Deforested area jumps in two states during rainy season


Originally published on 4/30/2008 by O Estado de S. Paulo

Chainsaws are active once again in Mato Grosso and Pará in the first three months of the year, precisely when the Federal Government announced measures to fight deforestation in the Amazon. In both states, record holders in destruction, the area which has been devastated has practically tripled in this period, an atypical trend for this time of year when work in the forest is more difficult because of the regional rainfall.
The deforested area in both states has jumped from 77 km2, between January and March 2007, to 214 km2 in the same period this year, 149 km2 in Mato Grosso alone. The Imazon non-governmental organization conducted the survey using satellite images.
“This first quarter growth is symptomatic because, based on the measures taken by the government, deforestation should fall and not rise”, explained Adalberto Veríssimo, Imazon researcher. He acknowledges that those responsible for destroying the forest may be trying to get a head start on the effects of these measures and have cut as much as they could during this period, while they have yet to take effect.
Since the beginning of the year, the Federal Government has announced a series of actions to try and curb deforestation in the Legal Amazon. These include restrictions on credit for rural landowners and the Arch of Fire Operation, carried out by Federal Police, Ibama and the National Force. Cities such as Tailândia, Paragominas and Ulianópolis have already been targeted by the operation.
Pará environment Secretary Valmir Ortega says that there is a lot of pressure on global commodities prices and increasing deforestation could reflect this. He also points out that better control of monitoring methods have changed the way the forest is destroyed. Previously these areas exceeded 50 km2 (5000 football fields). Today some areas being deforested are smaller than 1 km2. “Today there are many, many areas being deforested and control is more difficult.”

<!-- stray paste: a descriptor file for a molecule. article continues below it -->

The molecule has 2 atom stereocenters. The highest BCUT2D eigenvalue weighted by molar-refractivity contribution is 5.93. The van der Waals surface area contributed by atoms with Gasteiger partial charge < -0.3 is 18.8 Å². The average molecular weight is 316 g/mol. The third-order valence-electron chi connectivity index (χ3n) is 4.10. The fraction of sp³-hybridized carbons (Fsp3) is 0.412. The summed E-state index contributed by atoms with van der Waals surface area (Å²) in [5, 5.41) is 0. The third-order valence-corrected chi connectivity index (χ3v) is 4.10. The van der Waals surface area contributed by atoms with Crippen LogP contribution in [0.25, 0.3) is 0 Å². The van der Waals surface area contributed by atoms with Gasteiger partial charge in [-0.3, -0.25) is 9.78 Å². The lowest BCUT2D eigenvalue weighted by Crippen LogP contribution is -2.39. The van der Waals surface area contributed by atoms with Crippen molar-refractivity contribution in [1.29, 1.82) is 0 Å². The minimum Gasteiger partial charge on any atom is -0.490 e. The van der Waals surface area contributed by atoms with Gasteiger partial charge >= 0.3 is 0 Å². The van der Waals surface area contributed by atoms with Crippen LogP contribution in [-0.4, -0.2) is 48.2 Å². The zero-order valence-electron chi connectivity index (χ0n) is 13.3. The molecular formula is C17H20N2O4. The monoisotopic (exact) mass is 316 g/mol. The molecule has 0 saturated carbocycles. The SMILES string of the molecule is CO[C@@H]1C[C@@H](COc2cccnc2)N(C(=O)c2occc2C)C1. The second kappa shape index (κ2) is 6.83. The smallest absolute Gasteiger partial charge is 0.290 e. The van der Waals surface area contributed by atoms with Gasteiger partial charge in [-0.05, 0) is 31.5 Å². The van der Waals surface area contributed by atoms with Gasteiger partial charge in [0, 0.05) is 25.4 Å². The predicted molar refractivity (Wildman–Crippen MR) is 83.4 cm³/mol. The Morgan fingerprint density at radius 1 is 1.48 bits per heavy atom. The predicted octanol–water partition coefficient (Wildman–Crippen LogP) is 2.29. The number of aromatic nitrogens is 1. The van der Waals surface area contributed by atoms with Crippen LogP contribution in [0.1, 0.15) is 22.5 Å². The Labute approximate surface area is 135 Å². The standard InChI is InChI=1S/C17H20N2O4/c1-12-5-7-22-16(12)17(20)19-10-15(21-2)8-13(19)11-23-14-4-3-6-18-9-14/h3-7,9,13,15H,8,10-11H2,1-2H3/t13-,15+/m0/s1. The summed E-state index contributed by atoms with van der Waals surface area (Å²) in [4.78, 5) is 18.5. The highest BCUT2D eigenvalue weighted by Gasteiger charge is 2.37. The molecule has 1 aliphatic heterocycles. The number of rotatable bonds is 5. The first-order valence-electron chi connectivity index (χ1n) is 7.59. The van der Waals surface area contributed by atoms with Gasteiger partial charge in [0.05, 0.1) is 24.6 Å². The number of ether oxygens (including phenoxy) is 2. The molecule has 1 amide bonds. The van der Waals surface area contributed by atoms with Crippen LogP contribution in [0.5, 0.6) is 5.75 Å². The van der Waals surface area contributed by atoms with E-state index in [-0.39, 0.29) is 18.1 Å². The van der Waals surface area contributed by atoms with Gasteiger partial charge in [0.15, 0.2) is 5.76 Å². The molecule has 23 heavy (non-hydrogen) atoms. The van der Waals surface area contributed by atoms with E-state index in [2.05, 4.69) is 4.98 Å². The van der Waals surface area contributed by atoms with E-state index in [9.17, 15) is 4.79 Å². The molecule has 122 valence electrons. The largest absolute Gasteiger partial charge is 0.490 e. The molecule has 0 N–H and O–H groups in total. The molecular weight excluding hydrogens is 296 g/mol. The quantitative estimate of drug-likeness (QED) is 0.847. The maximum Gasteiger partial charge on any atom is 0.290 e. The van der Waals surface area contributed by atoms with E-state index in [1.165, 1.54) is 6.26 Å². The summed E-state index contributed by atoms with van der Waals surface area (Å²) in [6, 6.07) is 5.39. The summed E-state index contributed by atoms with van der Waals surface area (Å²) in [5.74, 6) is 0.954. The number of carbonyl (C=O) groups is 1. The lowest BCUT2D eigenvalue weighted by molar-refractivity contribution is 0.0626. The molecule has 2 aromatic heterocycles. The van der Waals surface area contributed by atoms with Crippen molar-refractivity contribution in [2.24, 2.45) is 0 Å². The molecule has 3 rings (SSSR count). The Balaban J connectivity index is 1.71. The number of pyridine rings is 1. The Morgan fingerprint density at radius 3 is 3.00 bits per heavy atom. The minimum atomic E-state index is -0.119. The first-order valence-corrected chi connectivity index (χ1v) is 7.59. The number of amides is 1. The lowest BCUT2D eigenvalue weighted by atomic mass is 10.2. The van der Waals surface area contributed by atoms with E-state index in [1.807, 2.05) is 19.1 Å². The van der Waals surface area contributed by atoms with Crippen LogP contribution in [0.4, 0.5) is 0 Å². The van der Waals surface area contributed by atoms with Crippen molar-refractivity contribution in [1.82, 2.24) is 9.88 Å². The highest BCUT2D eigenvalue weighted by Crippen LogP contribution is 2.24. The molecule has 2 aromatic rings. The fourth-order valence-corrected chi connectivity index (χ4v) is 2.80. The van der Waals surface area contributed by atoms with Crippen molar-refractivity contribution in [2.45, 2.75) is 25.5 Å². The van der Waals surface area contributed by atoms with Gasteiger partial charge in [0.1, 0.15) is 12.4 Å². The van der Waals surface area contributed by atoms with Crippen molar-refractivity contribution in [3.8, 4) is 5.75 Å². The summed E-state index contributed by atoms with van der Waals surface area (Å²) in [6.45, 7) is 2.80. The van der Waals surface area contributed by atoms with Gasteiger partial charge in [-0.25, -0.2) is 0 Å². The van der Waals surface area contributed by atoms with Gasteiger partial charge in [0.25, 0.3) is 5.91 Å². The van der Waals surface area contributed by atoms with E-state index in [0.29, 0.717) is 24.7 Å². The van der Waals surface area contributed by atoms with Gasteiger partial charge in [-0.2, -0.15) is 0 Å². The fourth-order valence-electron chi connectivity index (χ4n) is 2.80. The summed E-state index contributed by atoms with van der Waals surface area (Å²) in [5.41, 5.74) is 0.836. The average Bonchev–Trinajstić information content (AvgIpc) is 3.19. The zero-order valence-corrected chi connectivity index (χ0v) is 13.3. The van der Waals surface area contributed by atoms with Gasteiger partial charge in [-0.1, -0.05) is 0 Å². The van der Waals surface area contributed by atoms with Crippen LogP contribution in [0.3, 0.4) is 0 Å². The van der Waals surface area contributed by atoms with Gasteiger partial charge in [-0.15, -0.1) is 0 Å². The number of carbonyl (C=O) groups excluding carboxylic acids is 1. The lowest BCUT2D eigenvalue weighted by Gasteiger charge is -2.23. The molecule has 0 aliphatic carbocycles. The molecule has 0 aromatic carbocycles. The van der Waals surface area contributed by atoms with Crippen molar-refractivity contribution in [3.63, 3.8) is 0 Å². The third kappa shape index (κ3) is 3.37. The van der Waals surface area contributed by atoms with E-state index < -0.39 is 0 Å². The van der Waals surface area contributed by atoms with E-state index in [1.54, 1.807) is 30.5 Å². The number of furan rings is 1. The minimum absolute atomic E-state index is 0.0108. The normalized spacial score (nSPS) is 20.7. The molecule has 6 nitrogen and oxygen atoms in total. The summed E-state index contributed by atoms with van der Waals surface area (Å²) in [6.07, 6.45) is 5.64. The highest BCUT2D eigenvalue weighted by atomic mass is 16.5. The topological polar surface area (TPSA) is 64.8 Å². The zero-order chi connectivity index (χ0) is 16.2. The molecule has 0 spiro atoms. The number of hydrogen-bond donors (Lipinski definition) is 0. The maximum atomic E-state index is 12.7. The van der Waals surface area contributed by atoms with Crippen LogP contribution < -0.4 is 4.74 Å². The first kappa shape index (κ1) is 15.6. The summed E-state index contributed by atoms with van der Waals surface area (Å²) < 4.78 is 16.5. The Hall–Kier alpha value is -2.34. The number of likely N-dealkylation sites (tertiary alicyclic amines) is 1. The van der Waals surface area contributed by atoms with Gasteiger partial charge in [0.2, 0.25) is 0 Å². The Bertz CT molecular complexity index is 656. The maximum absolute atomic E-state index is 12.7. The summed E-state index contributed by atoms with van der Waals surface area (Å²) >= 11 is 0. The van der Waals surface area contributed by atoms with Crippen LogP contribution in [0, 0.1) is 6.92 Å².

The interim secretary in Mato Grosso, Salatiel Alves de Araújo, says that the aforementioned figures do not reflect the true situation. “The livestock and farming industries are coming out of a crisis and as commodity prices rise we would expect increasing deforestation. But not to the extent that these figures show, which in no way reflect reality.”
Veríssimo said that increasing soy bean production, especially in Mato Grosso, may have taken place over areas of land that had already been opened up, without significant deforestation. Soybean farmers try hard not to associate their product with Amazon deforestation. Their fear of losing space on the international market is increasingly linked to environmental issues. However, in Brazil, the pressure on farmers could be driving further deforestation. One source of pressure could be expansion of the sugar and alcohol industry in the South and Central regions of the country, which drives grain farming into the Midwest which, in turn, drives livestock farming into the North.
O Estado tried to contact the Ministry for the Environment to comment on this issue, but has yet to receive a reply.
On an accumulated basis during the annual deforestation calendar, which begins in August, the rate of deforestation has grown in Pará and fallen in Mato Grosso. In the former, deforestation rose from 775 km2 to 1362 km2. In Mato Grosso, it has fallen from 2203 km2 to 1853 km2 (see table above).
Data from Imazon as well as figures presented by the Deter system, run by the National Institute for Space Research (Inpe) show that deforestation has once again returned to alarming levels (further information on this page). In relation to the Inpe figures, both states show very different types of reaction. Pará acknowledges the problem, alleging that this situation has been going on for years and says that joint work involving the federal and state governments will generate results in the medium term. In Mato Grosso, however, contrary to its neighbor, most of the land is in private hands and as the land ownership situation has been practically resolved, the state contested Inpe findings and ran an alternative survey at over 600 points around the state to show that deforestation has not broken out again.
Of the 36 principal regions listed by the MMA as deforestation champions, six from Pará and seven from Mato Grosso are among the top 20 in deforestation accumulated since August, according to Imazon. When looking at them on a map, there is a geographic coincidence. Most of them are in the north of Mato Grosso or in the south of Pará. This is what environmentalists called the meat belt, coinciding with the area is undergoing the largest livestock expansion in the Amazon.
Clouds could have covered up additional deforestation
The Imazon survey suffered from an enormous quantity of clouds covering the Amazon during the quarter (81% in Mato Grosso in January, are never less than 65% in Pará). The Deforestation Warning System detects deforested areas in excess of 6.25 ha. This is called clearcutting, when not a single tree remained standing. Deter, from Inpe, also reveals excessive degradation, indicating areas possibly under threat.


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